I'm currently working on a finacial dispute being played out in Federal Court. On the surface, it's a typical case. But underneath, it's become a Mad Max level epic battle for survival...
The parties have become inextricably entrenched in their positions, building a cement block wall with their unshakable belief that the other side is wrong, no matter what the evidence says. Each side has exchanged salvos in the form of motions for sanctions, motions to compel and interlocutory appeals that hit the other side's wall like so many pieces of wet toilet paper. The only person with a sledgehammer, the Judge, is content to leave his best tool sitting in the corner untouched, while letting each side swing away at each other's wall with their wet toilet paper attacks.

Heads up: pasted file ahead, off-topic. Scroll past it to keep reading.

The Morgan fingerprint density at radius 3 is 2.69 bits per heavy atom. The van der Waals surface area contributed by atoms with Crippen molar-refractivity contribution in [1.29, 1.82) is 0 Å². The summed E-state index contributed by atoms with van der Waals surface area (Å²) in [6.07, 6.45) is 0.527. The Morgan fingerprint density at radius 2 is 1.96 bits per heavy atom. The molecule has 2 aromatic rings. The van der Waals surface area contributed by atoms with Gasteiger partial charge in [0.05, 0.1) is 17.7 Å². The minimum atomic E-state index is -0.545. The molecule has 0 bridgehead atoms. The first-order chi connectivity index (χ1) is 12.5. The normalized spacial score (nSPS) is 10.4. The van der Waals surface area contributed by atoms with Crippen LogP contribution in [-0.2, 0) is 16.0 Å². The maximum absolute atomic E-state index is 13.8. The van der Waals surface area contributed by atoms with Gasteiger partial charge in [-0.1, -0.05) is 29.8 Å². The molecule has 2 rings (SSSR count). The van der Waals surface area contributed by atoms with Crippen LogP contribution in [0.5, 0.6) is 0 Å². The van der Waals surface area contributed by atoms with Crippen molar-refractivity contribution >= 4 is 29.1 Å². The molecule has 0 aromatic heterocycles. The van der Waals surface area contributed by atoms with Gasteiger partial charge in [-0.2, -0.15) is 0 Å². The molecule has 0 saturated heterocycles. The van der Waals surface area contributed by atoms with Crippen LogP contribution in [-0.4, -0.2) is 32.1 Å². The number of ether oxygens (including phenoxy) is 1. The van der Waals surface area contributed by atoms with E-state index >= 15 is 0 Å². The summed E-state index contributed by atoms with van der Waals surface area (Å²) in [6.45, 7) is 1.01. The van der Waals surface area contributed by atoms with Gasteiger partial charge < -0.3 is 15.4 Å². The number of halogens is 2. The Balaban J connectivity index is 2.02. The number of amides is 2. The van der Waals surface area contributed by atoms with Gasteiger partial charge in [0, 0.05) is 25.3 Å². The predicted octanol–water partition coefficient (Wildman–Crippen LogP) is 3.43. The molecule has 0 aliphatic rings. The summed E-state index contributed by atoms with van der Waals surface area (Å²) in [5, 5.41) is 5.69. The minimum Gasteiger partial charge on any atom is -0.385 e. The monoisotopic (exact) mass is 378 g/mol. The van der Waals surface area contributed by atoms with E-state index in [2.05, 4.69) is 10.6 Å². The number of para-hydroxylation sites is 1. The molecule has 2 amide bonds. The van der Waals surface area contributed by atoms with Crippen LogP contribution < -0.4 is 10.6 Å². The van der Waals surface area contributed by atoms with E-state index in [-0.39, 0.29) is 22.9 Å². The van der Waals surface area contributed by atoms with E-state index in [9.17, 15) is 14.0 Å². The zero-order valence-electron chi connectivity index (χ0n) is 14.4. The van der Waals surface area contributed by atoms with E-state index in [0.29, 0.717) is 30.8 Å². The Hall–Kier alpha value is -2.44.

The worst part about this? Between both sides, the attorneys' fees and costs have now reached almost twice the total amount of the original dispute, and we are still almost a year away from trial, and two to three years away from resolution of the inevitable appeal of that trial's outcome.
I begin to wonder whether I'll be retired before this mess is ever resolved. In the meantime, I'm learning all sorts of interesting new procedural tidbits that are almost never used, so there's that.